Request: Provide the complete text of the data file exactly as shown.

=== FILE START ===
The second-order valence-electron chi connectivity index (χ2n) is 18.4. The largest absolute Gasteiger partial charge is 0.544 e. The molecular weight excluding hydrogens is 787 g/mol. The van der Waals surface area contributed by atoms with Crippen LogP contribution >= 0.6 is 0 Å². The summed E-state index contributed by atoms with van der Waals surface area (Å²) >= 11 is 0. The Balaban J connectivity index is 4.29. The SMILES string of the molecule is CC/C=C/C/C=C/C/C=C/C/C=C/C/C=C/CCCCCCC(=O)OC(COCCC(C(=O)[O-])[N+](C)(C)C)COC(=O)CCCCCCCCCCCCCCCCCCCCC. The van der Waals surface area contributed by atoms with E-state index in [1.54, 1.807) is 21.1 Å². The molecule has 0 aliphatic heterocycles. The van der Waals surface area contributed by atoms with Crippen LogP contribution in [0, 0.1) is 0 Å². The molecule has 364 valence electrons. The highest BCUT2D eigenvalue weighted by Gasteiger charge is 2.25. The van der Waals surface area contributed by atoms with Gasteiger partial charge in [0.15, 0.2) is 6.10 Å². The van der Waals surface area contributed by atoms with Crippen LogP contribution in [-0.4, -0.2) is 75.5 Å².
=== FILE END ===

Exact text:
The second-order valence-electron chi connectivity index (χ2n) is 18.4. The largest absolute Gasteiger partial charge is 0.544 e. The molecular weight excluding hydrogens is 787 g/mol. The van der Waals surface area contributed by atoms with Crippen LogP contribution >= 0.6 is 0 Å². The summed E-state index contributed by atoms with van der Waals surface area (Å²) >= 11 is 0. The Balaban J connectivity index is 4.29. The SMILES string of the molecule is CC/C=C/C/C=C/C/C=C/C/C=C/C/C=C/CCCCCCC(=O)OC(COCCC(C(=O)[O-])[N+](C)(C)C)COC(=O)CCCCCCCCCCCCCCCCCCCCC. The van der Waals surface area contributed by atoms with E-state index in [1.54, 1.807) is 21.1 Å². The molecule has 0 aliphatic heterocycles. The van der Waals surface area contributed by atoms with Crippen LogP contribution in [0, 0.1) is 0 Å². The molecule has 364 valence electrons. The highest BCUT2D eigenvalue weighted by Gasteiger charge is 2.25. The van der Waals surface area contributed by atoms with Gasteiger partial charge in [0.15, 0.2) is 6.10 Å². The van der Waals surface area contributed by atoms with Crippen LogP contribution in [-0.4, -0.2) is 75.5 Å².